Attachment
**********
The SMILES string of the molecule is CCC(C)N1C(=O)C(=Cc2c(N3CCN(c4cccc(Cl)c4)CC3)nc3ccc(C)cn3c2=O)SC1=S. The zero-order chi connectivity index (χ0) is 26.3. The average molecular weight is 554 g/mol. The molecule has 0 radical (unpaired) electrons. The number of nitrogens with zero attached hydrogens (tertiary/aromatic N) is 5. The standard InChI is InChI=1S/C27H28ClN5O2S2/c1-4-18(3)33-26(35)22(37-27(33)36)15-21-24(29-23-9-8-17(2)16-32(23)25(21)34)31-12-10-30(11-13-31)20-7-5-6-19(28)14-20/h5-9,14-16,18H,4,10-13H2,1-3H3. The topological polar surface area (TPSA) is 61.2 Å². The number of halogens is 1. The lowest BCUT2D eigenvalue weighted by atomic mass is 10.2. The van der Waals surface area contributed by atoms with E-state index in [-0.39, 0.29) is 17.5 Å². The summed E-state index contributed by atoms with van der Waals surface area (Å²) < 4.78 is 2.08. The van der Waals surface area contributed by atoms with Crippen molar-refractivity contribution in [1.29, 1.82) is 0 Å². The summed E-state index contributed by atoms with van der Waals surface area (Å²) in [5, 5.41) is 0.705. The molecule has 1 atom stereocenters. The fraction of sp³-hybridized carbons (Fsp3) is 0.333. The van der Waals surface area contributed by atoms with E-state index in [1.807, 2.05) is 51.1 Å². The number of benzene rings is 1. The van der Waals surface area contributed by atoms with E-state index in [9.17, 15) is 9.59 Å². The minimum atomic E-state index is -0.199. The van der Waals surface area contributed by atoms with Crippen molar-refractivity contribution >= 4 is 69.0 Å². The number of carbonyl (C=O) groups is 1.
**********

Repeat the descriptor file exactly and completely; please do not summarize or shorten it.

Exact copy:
The SMILES string of the molecule is CCC(C)N1C(=O)C(=Cc2c(N3CCN(c4cccc(Cl)c4)CC3)nc3ccc(C)cn3c2=O)SC1=S. The zero-order chi connectivity index (χ0) is 26.3. The average molecular weight is 554 g/mol. The molecule has 0 radical (unpaired) electrons. The number of nitrogens with zero attached hydrogens (tertiary/aromatic N) is 5. The standard InChI is InChI=1S/C27H28ClN5O2S2/c1-4-18(3)33-26(35)22(37-27(33)36)15-21-24(29-23-9-8-17(2)16-32(23)25(21)34)31-12-10-30(11-13-31)20-7-5-6-19(28)14-20/h5-9,14-16,18H,4,10-13H2,1-3H3. The topological polar surface area (TPSA) is 61.2 Å². The number of halogens is 1. The lowest BCUT2D eigenvalue weighted by atomic mass is 10.2. The van der Waals surface area contributed by atoms with E-state index in [-0.39, 0.29) is 17.5 Å². The summed E-state index contributed by atoms with van der Waals surface area (Å²) < 4.78 is 2.08. The van der Waals surface area contributed by atoms with Crippen molar-refractivity contribution in [1.29, 1.82) is 0 Å². The summed E-state index contributed by atoms with van der Waals surface area (Å²) in [5, 5.41) is 0.705. The molecule has 1 atom stereocenters. The fraction of sp³-hybridized carbons (Fsp3) is 0.333. The van der Waals surface area contributed by atoms with E-state index in [1.807, 2.05) is 51.1 Å². The number of benzene rings is 1. The van der Waals surface area contributed by atoms with E-state index in [9.17, 15) is 9.59 Å². The minimum atomic E-state index is -0.199. The van der Waals surface area contributed by atoms with Crippen molar-refractivity contribution >= 4 is 69.0 Å². The number of carbonyl (C=O) groups is 1.